As part of its default management practices, CME will conduct an auction, sale or transfer of defaulted member positions and will compensate or receive payment from the winner/transferee of such positions based on bids received during the terms of the related default management action. Traditionally the compensation is denominated in cash. CME is proposing Rule 822.B to provide it with the option to include as part of the terms of an auction, sale or transfer the ability to satisfy any payment owed to a winner of an auction, sale or transfer with Federal Reserve discount window eligible securities with a market value (determined by the Clearing House as of the prior day's close of business utilizing a recognized third party pricing source) equal to the amount of such payment obligation. Any such option would be included as part of the terms of the auction, sale or transfer in advance of bidding so that bidding firms can provide pricing information taking the payment in kind possibility into account.

Rule 901.Q. Requirement To Establish Uncommitted Repo

New Rule 901.Q will require each clearing member that is a U.S. Government Securities Broker-Dealer or has a U.S. Government Securities Broker-Dealer affiliate to enter into (or arrange for such affiliate to enter into) a master repurchase agreement with CME on terms substantially similar to those set out by CME. Consistent with CFTC Regulation 39.33(c)(3), CME accepts certain highly marketable collateral to satisfy performance bond and guaranty fund obligations. CME currently utilizes prearranged master repurchase agreements that are highly reliable as required by paragraph 39.33(c)(3)(i)(E)(1) of the CFTC regulations. In order to ensure a diverse group of repo counterparties available to CME in times of market stress, CME is requiring that any clearing member that is a U.S. Government Securities Broker-Dealer or has a U.S. Government Securities Broker-Dealer affiliate to enter into (or arrange for such affiliate to enter into) a master repurchase agreement with CME on terms substantially similar to those set out by CME.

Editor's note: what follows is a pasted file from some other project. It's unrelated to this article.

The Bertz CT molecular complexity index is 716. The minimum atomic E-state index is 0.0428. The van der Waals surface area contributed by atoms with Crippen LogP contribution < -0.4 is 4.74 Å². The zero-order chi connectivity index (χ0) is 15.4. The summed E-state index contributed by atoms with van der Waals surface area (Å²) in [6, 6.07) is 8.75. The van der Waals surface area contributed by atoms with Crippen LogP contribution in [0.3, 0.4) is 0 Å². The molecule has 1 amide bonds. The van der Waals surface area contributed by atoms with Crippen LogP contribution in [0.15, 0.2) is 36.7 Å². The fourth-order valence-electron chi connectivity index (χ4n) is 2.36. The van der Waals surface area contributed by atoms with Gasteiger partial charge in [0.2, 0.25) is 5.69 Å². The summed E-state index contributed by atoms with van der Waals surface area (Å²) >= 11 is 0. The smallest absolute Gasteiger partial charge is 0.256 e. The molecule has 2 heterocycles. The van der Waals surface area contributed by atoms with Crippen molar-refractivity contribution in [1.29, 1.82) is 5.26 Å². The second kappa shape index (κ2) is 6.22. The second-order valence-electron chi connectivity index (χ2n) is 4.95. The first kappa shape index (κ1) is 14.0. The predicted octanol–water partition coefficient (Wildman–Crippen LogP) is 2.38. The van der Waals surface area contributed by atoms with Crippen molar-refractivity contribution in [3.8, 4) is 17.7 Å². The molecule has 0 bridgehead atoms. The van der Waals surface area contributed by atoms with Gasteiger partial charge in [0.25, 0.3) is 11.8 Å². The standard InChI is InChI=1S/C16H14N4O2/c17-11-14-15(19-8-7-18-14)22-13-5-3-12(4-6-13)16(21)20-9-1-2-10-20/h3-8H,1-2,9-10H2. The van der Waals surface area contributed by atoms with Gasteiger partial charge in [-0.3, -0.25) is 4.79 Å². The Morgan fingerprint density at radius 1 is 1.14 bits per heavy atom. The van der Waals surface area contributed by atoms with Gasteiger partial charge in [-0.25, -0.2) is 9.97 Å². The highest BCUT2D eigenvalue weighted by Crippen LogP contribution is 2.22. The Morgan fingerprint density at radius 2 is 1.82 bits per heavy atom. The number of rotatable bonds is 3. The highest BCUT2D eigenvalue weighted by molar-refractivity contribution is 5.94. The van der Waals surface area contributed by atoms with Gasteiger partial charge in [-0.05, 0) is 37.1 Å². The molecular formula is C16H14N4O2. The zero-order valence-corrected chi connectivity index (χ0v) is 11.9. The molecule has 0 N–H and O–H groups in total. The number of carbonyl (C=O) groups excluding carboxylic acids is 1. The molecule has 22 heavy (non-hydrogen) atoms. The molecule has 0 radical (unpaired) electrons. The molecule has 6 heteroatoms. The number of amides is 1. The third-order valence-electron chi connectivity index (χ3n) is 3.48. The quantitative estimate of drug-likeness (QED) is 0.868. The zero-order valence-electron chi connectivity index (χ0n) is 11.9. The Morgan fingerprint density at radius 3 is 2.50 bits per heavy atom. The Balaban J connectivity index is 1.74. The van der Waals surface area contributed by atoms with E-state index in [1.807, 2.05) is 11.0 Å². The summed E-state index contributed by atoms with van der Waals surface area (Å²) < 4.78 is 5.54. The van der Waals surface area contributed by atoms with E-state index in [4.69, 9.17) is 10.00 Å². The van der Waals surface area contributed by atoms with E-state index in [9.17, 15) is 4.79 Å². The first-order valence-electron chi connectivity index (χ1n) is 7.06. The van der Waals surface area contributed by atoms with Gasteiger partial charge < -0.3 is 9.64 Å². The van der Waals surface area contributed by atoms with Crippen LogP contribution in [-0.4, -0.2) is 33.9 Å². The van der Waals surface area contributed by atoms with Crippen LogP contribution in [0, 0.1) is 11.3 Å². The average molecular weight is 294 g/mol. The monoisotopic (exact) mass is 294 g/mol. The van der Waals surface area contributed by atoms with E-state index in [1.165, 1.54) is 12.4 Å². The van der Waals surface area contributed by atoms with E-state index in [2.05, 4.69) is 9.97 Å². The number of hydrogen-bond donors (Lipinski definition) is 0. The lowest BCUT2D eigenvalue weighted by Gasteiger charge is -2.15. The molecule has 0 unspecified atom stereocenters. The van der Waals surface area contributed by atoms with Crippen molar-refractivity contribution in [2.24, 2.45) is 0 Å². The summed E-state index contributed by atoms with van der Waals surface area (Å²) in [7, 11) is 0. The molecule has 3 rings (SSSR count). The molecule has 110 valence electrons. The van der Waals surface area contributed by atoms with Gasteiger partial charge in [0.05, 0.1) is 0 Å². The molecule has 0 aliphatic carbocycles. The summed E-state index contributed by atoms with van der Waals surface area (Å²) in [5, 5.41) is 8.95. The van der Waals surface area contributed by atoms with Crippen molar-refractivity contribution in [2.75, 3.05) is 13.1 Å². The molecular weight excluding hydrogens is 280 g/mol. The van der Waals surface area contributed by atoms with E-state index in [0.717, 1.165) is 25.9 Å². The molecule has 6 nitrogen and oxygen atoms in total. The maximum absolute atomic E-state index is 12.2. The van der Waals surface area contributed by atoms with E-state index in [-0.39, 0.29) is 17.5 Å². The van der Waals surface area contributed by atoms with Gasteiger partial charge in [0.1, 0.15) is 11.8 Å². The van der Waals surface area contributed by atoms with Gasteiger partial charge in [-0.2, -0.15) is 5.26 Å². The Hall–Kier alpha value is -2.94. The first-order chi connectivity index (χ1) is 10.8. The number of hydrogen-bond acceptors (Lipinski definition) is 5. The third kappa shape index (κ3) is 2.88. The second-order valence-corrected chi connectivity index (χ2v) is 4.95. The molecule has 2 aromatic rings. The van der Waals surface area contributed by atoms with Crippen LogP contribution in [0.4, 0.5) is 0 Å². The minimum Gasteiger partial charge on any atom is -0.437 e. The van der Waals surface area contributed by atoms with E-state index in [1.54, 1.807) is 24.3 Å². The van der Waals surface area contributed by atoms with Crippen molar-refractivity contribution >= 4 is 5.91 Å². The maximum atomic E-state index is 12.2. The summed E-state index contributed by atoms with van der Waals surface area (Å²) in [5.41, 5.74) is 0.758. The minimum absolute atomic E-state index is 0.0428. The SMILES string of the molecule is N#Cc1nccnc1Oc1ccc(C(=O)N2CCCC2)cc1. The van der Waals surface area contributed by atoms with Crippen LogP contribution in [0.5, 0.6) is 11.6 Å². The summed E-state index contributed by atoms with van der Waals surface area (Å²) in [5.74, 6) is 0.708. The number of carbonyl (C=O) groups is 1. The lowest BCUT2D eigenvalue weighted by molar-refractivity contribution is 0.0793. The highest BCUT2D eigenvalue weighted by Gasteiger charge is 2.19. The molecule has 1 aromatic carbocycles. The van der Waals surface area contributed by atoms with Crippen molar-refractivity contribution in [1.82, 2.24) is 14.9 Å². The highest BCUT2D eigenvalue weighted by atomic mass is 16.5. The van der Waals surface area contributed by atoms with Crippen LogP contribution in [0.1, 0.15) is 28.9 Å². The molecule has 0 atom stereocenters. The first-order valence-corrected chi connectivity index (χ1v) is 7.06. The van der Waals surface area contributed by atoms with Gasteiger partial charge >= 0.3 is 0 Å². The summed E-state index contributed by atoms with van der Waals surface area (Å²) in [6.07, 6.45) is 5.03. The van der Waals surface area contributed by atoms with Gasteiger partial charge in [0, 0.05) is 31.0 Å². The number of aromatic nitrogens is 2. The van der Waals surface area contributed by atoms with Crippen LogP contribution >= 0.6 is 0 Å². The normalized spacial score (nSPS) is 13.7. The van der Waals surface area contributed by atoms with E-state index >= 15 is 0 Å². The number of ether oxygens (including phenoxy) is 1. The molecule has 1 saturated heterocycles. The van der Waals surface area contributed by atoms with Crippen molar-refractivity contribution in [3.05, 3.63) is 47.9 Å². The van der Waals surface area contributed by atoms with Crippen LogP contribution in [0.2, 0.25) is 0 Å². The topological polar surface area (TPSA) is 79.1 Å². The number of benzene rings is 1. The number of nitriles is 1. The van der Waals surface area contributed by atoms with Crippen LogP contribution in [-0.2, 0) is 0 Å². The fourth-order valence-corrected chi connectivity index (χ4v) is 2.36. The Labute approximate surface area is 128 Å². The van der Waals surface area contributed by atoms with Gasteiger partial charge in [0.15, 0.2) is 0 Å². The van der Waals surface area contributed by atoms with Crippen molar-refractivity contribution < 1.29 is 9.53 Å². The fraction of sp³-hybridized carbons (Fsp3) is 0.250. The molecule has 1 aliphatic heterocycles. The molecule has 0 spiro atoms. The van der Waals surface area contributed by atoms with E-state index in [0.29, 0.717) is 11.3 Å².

The proposed rule change that is described in this filing is limited to CME's business as a DCO clearing products under the exclusive jurisdiction of the CFTC. CME has not cleared security based swaps and does not plan to and therefore the proposed rule change does not impact CME's security-based swap clearing business in any way. The proposed changes would become effective immediately. CME notes that it has also submitted the proposed rule change that is the subject of this filing to its primary regulator, the CFTC, in CME Submission 13-565ARR.

CME believes the proposed rule change is consistent with the requirements of the Exchange Act including Section 17A.[7] The proposed rules enhance CME's existing liquidity framework by providing additional liquidity resources, a framework for establishment of additional highly reliable prearranged funding arrangements and payment in kind of Federal Reserve eligible securities in the event the liquidity resources are insufficient. These rule changes are therefore designed to promote the prompt and accurate clearance and settlement of securities transactions and, to the extent applicable, derivatives agreements, contracts, and transactions, to assure the safeguarding of securities and funds which are in the custody or Start Printed Page 22756control of the clearing agency or for which it is responsible, and, in general, to protect investors and the public interest consistent with Section 17A(b)(3)(F) of the Exchange Act.[8]